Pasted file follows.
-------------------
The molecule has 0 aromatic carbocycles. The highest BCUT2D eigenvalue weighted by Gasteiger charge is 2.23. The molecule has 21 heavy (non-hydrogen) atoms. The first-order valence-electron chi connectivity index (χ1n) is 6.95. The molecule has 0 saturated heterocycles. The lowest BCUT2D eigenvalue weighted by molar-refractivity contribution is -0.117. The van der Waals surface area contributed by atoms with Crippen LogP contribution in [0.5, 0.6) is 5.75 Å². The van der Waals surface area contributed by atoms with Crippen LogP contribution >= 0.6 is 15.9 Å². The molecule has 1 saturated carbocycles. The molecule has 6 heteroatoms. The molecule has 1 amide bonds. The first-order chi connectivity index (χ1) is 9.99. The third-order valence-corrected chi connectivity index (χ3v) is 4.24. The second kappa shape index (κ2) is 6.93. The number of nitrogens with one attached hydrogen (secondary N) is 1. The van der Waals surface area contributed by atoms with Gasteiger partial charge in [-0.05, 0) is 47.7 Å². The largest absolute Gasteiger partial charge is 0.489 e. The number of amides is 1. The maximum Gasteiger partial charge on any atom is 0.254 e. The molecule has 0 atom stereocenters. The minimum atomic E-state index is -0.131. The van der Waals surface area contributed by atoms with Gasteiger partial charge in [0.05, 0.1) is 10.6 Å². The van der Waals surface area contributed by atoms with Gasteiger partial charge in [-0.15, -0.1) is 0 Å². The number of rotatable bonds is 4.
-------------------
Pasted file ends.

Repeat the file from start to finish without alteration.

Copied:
The molecule has 0 aromatic carbocycles. The highest BCUT2D eigenvalue weighted by Gasteiger charge is 2.23. The molecule has 21 heavy (non-hydrogen) atoms. The first-order valence-electron chi connectivity index (χ1n) is 6.95. The molecule has 0 saturated heterocycles. The lowest BCUT2D eigenvalue weighted by molar-refractivity contribution is -0.117. The van der Waals surface area contributed by atoms with Crippen LogP contribution in [0.5, 0.6) is 5.75 Å². The van der Waals surface area contributed by atoms with Crippen LogP contribution >= 0.6 is 15.9 Å². The molecule has 1 saturated carbocycles. The molecule has 6 heteroatoms. The molecule has 1 amide bonds. The first-order chi connectivity index (χ1) is 9.99. The third-order valence-corrected chi connectivity index (χ3v) is 4.24. The second kappa shape index (κ2) is 6.93. The number of nitrogens with one attached hydrogen (secondary N) is 1. The van der Waals surface area contributed by atoms with Gasteiger partial charge in [-0.05, 0) is 47.7 Å². The largest absolute Gasteiger partial charge is 0.489 e. The number of amides is 1. The maximum Gasteiger partial charge on any atom is 0.254 e. The molecule has 0 atom stereocenters. The minimum atomic E-state index is -0.131. The van der Waals surface area contributed by atoms with Gasteiger partial charge in [0.05, 0.1) is 10.6 Å². The van der Waals surface area contributed by atoms with Gasteiger partial charge in [-0.15, -0.1) is 0 Å². The number of rotatable bonds is 4.